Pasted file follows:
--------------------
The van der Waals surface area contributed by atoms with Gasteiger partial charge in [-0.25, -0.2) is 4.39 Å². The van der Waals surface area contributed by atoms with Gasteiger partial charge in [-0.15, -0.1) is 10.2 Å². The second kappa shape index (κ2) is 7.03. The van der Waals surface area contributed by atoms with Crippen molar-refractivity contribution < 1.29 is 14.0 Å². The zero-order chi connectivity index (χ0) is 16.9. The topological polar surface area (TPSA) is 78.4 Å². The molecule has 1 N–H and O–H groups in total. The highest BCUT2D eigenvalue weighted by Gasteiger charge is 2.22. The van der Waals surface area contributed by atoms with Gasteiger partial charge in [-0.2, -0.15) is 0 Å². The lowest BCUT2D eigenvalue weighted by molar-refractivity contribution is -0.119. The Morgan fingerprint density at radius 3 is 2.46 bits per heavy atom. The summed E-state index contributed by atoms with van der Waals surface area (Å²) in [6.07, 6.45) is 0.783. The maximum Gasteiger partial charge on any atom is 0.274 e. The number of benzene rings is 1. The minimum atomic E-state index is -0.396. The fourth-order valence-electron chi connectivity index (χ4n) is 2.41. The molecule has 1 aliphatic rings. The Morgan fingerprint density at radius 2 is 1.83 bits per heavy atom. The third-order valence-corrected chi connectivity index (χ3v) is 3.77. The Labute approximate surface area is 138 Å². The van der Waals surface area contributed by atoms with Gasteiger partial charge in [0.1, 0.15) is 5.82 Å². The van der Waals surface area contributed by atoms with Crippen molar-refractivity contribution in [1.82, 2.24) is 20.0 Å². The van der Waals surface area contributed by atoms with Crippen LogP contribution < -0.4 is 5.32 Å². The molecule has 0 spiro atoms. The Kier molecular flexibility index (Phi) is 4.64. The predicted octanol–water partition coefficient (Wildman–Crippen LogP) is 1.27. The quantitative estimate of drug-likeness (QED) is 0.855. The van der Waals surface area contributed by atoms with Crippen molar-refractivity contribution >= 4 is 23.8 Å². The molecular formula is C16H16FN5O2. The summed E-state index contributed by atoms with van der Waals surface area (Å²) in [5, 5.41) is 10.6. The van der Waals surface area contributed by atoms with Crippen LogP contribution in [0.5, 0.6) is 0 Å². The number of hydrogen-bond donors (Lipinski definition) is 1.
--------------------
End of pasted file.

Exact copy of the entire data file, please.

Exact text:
The van der Waals surface area contributed by atoms with Gasteiger partial charge in [-0.25, -0.2) is 4.39 Å². The van der Waals surface area contributed by atoms with Gasteiger partial charge in [-0.15, -0.1) is 10.2 Å². The second kappa shape index (κ2) is 7.03. The van der Waals surface area contributed by atoms with Crippen molar-refractivity contribution < 1.29 is 14.0 Å². The zero-order chi connectivity index (χ0) is 16.9. The topological polar surface area (TPSA) is 78.4 Å². The molecule has 1 N–H and O–H groups in total. The highest BCUT2D eigenvalue weighted by Gasteiger charge is 2.22. The van der Waals surface area contributed by atoms with Gasteiger partial charge in [-0.2, -0.15) is 0 Å². The lowest BCUT2D eigenvalue weighted by molar-refractivity contribution is -0.119. The Morgan fingerprint density at radius 3 is 2.46 bits per heavy atom. The summed E-state index contributed by atoms with van der Waals surface area (Å²) in [6.07, 6.45) is 0.783. The maximum Gasteiger partial charge on any atom is 0.274 e. The number of benzene rings is 1. The minimum atomic E-state index is -0.396. The fourth-order valence-electron chi connectivity index (χ4n) is 2.41. The molecule has 1 aliphatic rings. The Morgan fingerprint density at radius 2 is 1.83 bits per heavy atom. The third-order valence-corrected chi connectivity index (χ3v) is 3.77. The Labute approximate surface area is 138 Å². The van der Waals surface area contributed by atoms with Gasteiger partial charge in [0.1, 0.15) is 5.82 Å². The van der Waals surface area contributed by atoms with Crippen molar-refractivity contribution in [1.82, 2.24) is 20.0 Å². The van der Waals surface area contributed by atoms with Crippen LogP contribution < -0.4 is 5.32 Å². The molecule has 0 spiro atoms. The Kier molecular flexibility index (Phi) is 4.64. The predicted octanol–water partition coefficient (Wildman–Crippen LogP) is 1.27. The quantitative estimate of drug-likeness (QED) is 0.855. The van der Waals surface area contributed by atoms with Crippen molar-refractivity contribution >= 4 is 23.8 Å². The molecular formula is C16H16FN5O2. The summed E-state index contributed by atoms with van der Waals surface area (Å²) in [5, 5.41) is 10.6. The van der Waals surface area contributed by atoms with Crippen LogP contribution in [0.5, 0.6) is 0 Å². The number of hydrogen-bond donors (Lipinski definition) is 1.